The Mountain of Military Knowledge

I got this link in a Vice newsletter today: “Air Force Video Explains What a Penis Is.” 

Image from the U.S. Air Force via Vice.

Ha. Nice, Vice. That’s a funny one. It practically clicks itself. 

When I was through laughing, though, I started to wonder. If you surfaced all the information and knowledge the United States military has amassed, described it, and made it accessible, how big would the resulting library be? Would it rival the Library of Congress? What if you included the literal mountains full of classified information? 

Doctors in fatigues offering up a straight-faced explanation of the penis makes for a funny video, sure, but think about the context of that video. That penis video–a remarkably well done bit of public health information, I’m not too cool to admit–was likely produced as part of an overall health information strategy that included other videos designed to meet specific training goals for Air Force personnel. Someone had to draw and render that 3D phallus. Someone wrote the text, someone storyboarded the video, someone cast the doctors. Someone set up the studio. Someone made arrangements for the doctors to come and record their parts. Someone filmed the segments. They did multiple takes. Someone else–probably more than one someone–edited the video. Someone else posted it on the web. On and on it goes, every day, and that’s just videos. The Army and Navy probably have their own versions of the same thing, and each of them is just one example of hundreds of thousands of pamphlets, manuals, SOPs, videos, audio recordings, books, specifications, and other resources the military produced in just a single year. Multiply that by seventy-five years and you would have the Alexandria multiplex of knowledge accumulation and dissemination the modern American military has undertaken since the end of World War II.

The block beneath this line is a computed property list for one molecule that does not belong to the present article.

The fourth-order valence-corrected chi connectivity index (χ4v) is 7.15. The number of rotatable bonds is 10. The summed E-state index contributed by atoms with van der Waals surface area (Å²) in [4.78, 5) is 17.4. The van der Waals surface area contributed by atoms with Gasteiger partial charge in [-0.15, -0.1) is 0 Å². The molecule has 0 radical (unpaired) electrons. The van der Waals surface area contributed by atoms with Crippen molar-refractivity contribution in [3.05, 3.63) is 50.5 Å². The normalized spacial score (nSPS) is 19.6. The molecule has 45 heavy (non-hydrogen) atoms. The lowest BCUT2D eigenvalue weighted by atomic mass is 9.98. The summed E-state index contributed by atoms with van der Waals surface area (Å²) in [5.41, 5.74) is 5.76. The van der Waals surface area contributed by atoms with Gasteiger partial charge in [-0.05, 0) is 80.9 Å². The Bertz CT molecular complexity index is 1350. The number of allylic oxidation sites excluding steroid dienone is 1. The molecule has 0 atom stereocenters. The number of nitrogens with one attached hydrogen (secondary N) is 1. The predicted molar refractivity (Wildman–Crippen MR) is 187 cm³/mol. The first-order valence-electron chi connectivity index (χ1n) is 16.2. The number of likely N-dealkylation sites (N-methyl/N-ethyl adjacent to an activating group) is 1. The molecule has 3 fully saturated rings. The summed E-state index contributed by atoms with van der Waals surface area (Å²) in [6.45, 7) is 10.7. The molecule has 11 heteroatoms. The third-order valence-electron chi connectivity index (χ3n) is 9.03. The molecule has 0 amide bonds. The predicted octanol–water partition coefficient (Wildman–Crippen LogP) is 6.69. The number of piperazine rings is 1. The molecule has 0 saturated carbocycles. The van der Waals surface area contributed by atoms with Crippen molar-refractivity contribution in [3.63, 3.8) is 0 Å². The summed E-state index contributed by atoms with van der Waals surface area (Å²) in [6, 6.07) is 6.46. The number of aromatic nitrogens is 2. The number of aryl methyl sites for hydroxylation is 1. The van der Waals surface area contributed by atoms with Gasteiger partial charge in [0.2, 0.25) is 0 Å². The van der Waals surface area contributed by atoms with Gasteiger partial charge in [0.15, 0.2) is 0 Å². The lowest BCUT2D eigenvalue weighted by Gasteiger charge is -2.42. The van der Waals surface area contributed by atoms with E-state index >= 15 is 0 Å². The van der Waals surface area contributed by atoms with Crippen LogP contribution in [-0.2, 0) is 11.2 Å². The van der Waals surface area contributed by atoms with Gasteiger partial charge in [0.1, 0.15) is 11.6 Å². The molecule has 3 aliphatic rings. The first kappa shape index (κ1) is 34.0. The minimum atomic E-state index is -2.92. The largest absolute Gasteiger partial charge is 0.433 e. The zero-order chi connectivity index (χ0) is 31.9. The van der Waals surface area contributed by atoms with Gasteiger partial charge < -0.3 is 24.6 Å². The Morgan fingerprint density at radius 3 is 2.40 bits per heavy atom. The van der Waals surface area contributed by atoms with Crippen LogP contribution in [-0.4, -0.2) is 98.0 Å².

That’s not ephemeral information, like emails and phone logs, but strategic media created for the express purpose of knowledge transfer and managed according to long-term retention and preservation policies. Where is all of it? Vice mentions DVIDS, the “Defense Visual Information Distribution Service,” but that’s just visual information. The various service “doctrine” websites are another source, and of course the National Archives and Library of Congress have millions of items. Much of this knowledge is accessible, but it is extremely decentralized. What would we do with it all if it were described and catalogued? What if it was semantically linked? Would we just make fun of it, or would we make use of it?

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